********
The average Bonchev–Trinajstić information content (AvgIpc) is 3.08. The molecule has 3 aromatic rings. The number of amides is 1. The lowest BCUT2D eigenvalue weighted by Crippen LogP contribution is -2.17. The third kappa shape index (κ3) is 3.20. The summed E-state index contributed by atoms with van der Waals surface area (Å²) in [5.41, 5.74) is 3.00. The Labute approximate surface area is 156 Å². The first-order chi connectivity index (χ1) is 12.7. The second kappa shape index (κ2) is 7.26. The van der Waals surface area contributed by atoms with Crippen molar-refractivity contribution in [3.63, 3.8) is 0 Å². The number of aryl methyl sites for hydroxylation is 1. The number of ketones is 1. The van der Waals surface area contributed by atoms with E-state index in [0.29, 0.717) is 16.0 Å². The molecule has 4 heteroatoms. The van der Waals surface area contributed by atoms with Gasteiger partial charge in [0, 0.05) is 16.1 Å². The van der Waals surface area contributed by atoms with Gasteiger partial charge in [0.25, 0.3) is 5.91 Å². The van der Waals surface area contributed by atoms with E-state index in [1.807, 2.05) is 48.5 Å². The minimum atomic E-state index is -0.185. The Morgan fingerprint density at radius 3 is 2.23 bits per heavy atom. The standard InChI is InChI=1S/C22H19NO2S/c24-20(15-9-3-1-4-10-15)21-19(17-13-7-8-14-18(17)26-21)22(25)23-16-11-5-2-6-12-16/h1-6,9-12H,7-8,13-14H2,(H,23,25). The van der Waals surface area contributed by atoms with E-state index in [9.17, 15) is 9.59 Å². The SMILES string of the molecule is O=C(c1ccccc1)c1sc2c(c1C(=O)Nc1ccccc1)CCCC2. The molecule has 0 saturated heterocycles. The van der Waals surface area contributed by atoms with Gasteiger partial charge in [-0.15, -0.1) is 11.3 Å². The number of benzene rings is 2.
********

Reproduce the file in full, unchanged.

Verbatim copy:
The average Bonchev–Trinajstić information content (AvgIpc) is 3.08. The molecule has 3 aromatic rings. The number of amides is 1. The lowest BCUT2D eigenvalue weighted by Crippen LogP contribution is -2.17. The third kappa shape index (κ3) is 3.20. The summed E-state index contributed by atoms with van der Waals surface area (Å²) in [5.41, 5.74) is 3.00. The Labute approximate surface area is 156 Å². The first-order chi connectivity index (χ1) is 12.7. The second kappa shape index (κ2) is 7.26. The van der Waals surface area contributed by atoms with Crippen molar-refractivity contribution in [3.63, 3.8) is 0 Å². The number of aryl methyl sites for hydroxylation is 1. The number of ketones is 1. The van der Waals surface area contributed by atoms with E-state index in [0.29, 0.717) is 16.0 Å². The molecule has 4 heteroatoms. The van der Waals surface area contributed by atoms with Gasteiger partial charge in [0, 0.05) is 16.1 Å². The van der Waals surface area contributed by atoms with Gasteiger partial charge in [0.25, 0.3) is 5.91 Å². The van der Waals surface area contributed by atoms with E-state index in [1.807, 2.05) is 48.5 Å². The minimum atomic E-state index is -0.185. The Morgan fingerprint density at radius 3 is 2.23 bits per heavy atom. The standard InChI is InChI=1S/C22H19NO2S/c24-20(15-9-3-1-4-10-15)21-19(17-13-7-8-14-18(17)26-21)22(25)23-16-11-5-2-6-12-16/h1-6,9-12H,7-8,13-14H2,(H,23,25). The van der Waals surface area contributed by atoms with E-state index in [9.17, 15) is 9.59 Å². The SMILES string of the molecule is O=C(c1ccccc1)c1sc2c(c1C(=O)Nc1ccccc1)CCCC2. The molecule has 0 saturated heterocycles. The van der Waals surface area contributed by atoms with Gasteiger partial charge in [-0.15, -0.1) is 11.3 Å². The number of benzene rings is 2.